Clark University Graduate School of Management is one of Princeton Review’s best business schools

b-school_sealThe Graduate School of Management (GSOM) at Clark University is one of the nation’s most outstanding business schools, according to The Princeton Review. The company features the school in the new 2014 edition of its book, “The Best 295 Business Schools.”

According to Robert Franek, Princeton Review Senior VP-Publisher, “We recommend Clark GSOM as one of the best institutions a student could attend to earn a business school degree. We chose the schools we profile in this book based on our high regard for their academic programs and our reviews of institutional data we collect from the schools. We also solicit and greatly respect the opinions of students attending these schools who rate and report on their experiences at them on our 80-question student survey for the book.”

The Princeton Review’s survey asks business school students about their school’s academics, student body and campus life, as well as about themselves and their career plans. Survey data results in rating scores on a scale of 60 to 99 in five categories: Academic Experience, Admissions Selectivity, Career, Professors Interesting and Professors Accessible. Among the ratings in the Clark GSOM profile are scores of 84 for Academic Experience and 84 for Professor Accessibility.

“We are happy to be recognized by The Princeton Review as one of the Best 295 Business Schools,“ said GSOM Dean Catherine Usoff.  “I am particularly proud of the passion, initiative and commitment of our students, faculty and staff.    We strive to be highly regarded as a diverse community of learners, researchers and business professionals that prepares future leaders to think critically, manage collaboratively and contribute to their organizations and society.  Student comments to The Princeton Review reflect this vision.”

In the Clark GSOM profile, The Princeton Review editors describe the school as providing a “collaborative atmosphere” to a student body drawn from both the immediate region and halfway around the globe. As a result, Clark is “very diversified, which brings many different perspectives to the classroom.”  According to one student, “I have seen a steady progression in Clark’s course offerings that indicates that they understand the ‘real-world’ challenges facing students and are adapting appropriately.”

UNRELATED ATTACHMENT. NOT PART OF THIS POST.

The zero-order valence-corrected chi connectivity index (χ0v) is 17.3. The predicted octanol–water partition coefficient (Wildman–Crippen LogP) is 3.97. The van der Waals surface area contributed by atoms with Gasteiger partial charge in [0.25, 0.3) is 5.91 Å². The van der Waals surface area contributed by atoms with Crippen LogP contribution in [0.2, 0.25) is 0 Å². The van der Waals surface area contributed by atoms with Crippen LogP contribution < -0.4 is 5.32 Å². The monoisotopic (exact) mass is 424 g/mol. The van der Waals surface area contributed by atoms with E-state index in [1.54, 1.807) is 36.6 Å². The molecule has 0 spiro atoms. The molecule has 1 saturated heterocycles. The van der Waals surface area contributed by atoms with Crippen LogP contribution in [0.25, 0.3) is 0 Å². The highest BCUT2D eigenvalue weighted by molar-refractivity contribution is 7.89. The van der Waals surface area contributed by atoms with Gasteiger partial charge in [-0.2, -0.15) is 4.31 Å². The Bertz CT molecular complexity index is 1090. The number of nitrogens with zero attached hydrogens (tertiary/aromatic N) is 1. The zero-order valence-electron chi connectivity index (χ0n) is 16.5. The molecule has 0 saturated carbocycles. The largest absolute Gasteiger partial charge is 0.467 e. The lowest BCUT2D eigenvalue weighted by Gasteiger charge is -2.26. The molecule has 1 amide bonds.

The GSOM offers an MBA with concentrations in accounting, finance, global business, management information systems, marketing, sustainability and social change, as well as an MS in accounting, an MS in finance and two dual degrees: MBA/MA in Community Development and Planning and MBA/MS in Environmental Science and Policy.  In addition to its “forward-looking, green-leaning proclivities,” the report notes that “finance and accounting are standout disciplines here.” As one student described, “Many of the finance professors have impressive concurrent careers, running hedge funds by day and teaching courses by night; they typically have highly recognized professional certifications in addition to their PhDs.”

More general comments about the faculty indicate that “Clark’s professors are ‘demanding but fair.’ Some ‘are outstanding. They come from experienced fields and they help you live the experience of the new material in all its aspects. Suddenly statistics and finance become easy and enjoyable with them.’”

According to students surveyed, the Stevenish Career Management Center at Clark’s GSOM “does a good job of helping students prepare for their career search. They edit resumes and cover letters, provide interview coaching, and give students information on nearby career fairs.” Employers who have recently hired Clark GSOM graduates include Johnson & Johnson, Deloitte, Aetna Insurance, Public Consulting Group, JP Morgan, AMCOR, and Bristol-Myers Squibb.

Founded in 1887 in Worcester, Massachusetts, Clark University is a small, liberal arts-based research university addressing social and human imperatives on a global scale. Nationally renowned as a college that changes lives, Clark is emerging as a transformative force in higher education today. LEEP (Liberal Education and Effective Practice) is Clark’s pioneering model of education that combines a robust liberal arts curriculum with life-changing world and workplace experiences. Clark’s faculty and students work across boundaries to develop solutions to contemporary challenges in the areas of psychology, geography, management, urban education, Holocaust and genocide studies, environmental studies, and international development and social change. The Clark educational experience embodies the University’s motto: Challenge convention. Change our world.

“The Best 295 Business Schools” is one of more than 150 Princeton Review books published by Random House. The Princeton Review is also known for its guides to colleges and to standardized tests, its classroom and online test-prep courses, tutoring, and other education services. Headquartered in Framingham, MA, The Princeton Review is not affiliated with Princeton University, and it is not a magazine.